Executives at Sequoia National Bank have shown that they would go to any length to protect their customers' money - including chasing down and tackling a robber on the busy streets of San Francisco.
Two weeks ago Mark Feathers, vice president of $35 million-asset Sequoia, with the help of the bank's chief credit officer and chief financial officer, caught a man minutes after, they said, he had robbed the bank's sole branch for the second time in two days.
"I was not there the first time we were robbed, and when I came in later that day, they said they really needed me earlier," said Mr. Feathers, 37. "So I guess I might have been overcompensating a bit."
On June 19 a robber took $1,085 after passing a teller a note saying he had a gun. The next day he came back, witnesses said, and got $300 from a teller working her first day at Sequoia.
However, Mr. Feathers tailed him out the door with chief financial officer Gary Cristofani and chief credit officer Mike Sanford close behind. After covering a few blocks, the suspect realized he was being followed and ran into traffic to get away.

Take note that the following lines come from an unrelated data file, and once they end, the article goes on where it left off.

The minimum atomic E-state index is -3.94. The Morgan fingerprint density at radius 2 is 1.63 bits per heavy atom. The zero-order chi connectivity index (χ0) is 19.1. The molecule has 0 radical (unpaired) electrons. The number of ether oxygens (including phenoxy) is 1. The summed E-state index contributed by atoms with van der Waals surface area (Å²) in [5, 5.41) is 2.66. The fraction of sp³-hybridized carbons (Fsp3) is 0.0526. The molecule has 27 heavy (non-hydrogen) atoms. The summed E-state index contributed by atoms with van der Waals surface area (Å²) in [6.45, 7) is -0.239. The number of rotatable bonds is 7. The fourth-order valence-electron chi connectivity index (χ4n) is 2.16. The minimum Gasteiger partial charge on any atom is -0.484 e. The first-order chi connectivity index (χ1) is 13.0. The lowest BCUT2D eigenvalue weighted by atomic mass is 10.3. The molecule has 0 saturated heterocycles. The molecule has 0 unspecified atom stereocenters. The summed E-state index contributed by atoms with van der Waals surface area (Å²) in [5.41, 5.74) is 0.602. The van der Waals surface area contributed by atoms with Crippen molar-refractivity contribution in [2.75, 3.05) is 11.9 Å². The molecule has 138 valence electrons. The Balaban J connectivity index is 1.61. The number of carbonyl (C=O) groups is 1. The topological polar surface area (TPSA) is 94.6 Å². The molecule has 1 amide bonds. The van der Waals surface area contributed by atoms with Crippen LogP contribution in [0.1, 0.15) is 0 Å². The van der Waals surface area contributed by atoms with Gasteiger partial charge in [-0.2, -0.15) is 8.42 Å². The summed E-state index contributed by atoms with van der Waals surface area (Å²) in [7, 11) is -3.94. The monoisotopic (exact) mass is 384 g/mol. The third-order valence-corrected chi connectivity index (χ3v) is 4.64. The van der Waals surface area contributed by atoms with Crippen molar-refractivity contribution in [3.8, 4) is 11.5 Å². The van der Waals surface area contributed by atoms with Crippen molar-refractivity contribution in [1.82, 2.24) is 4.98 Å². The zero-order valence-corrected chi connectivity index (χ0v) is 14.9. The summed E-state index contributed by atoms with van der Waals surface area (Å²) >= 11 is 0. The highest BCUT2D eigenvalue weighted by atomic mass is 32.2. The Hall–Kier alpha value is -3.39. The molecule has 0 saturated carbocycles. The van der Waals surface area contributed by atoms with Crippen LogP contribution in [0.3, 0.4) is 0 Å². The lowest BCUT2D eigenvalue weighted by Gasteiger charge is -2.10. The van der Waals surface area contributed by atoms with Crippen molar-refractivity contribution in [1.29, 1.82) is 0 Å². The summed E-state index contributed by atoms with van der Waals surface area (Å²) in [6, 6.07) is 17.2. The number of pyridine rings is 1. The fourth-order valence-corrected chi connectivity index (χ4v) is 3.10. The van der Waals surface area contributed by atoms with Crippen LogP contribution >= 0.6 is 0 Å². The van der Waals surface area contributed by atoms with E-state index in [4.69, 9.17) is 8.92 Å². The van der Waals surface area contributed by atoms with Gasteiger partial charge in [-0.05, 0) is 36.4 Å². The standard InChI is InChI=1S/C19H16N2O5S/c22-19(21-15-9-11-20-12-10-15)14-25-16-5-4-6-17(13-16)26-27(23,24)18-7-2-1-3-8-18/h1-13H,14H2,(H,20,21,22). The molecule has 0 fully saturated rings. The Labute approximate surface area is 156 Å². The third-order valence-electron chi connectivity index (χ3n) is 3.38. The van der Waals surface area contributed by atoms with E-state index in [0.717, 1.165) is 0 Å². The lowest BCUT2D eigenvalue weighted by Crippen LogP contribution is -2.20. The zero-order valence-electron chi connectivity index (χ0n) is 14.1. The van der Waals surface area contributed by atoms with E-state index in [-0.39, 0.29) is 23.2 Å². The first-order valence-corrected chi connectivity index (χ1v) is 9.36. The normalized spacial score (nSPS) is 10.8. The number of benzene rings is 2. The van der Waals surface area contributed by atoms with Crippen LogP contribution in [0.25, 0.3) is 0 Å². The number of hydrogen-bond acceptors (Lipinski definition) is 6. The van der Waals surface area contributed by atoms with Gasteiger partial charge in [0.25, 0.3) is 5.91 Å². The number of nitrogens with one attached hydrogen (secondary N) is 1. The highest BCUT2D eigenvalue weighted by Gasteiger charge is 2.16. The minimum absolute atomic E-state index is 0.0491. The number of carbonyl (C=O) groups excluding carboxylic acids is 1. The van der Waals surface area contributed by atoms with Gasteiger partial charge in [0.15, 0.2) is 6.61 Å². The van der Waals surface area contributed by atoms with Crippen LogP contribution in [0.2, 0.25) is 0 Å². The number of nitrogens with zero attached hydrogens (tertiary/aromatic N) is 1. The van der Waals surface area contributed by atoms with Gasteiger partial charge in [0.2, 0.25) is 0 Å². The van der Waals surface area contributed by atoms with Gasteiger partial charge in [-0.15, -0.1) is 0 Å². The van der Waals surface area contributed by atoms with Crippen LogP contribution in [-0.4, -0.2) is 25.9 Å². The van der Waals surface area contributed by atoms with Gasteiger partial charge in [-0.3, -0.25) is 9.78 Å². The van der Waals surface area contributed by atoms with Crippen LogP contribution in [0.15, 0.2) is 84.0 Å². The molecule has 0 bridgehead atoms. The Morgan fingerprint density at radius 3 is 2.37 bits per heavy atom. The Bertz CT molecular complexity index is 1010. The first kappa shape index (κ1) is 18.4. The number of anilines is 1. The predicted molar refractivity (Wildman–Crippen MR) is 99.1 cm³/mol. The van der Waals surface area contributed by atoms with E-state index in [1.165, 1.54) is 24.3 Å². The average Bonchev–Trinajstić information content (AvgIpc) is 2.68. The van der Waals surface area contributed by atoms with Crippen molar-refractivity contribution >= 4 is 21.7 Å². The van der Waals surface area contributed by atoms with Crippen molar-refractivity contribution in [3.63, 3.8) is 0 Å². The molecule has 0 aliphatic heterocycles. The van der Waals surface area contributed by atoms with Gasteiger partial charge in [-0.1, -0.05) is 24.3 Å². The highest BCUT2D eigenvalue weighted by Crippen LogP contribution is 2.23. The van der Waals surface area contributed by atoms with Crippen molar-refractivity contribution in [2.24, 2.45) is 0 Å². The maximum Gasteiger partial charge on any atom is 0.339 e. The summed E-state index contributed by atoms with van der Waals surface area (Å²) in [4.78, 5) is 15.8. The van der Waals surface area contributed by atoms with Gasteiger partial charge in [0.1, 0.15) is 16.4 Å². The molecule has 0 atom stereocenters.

After a brief chase, the man hailed a taxi. But the nervous driver fled, leaving his cab and a passenger behind, after Mr. Feathers yelled to him that the man had just robbed a bank. Mr. Feathers finally caught up to the suspect on the sidewalk, putting him in a wrestling hold from behind and then, with the help of his colleagues, pinning the man down. The police appeared within minutes.
Mr. Feathers, a stocky 5 feet, 6 inches, attributed his instinct to pursue the suspect and ability to subdue him to his military training and experience as a high school wrestler.
"I was concerned for myself and bystanders," he said. "And it just seemed like the logical thing to do."
Joe Garrett, Sequoia's president, said customers were all impressed by the length the executives would go for the 14-year-old bank, which he said had never before been robbed.
"I guess we really showed the depositors that their money is not just FDIC-insured," Mr. Garrett said.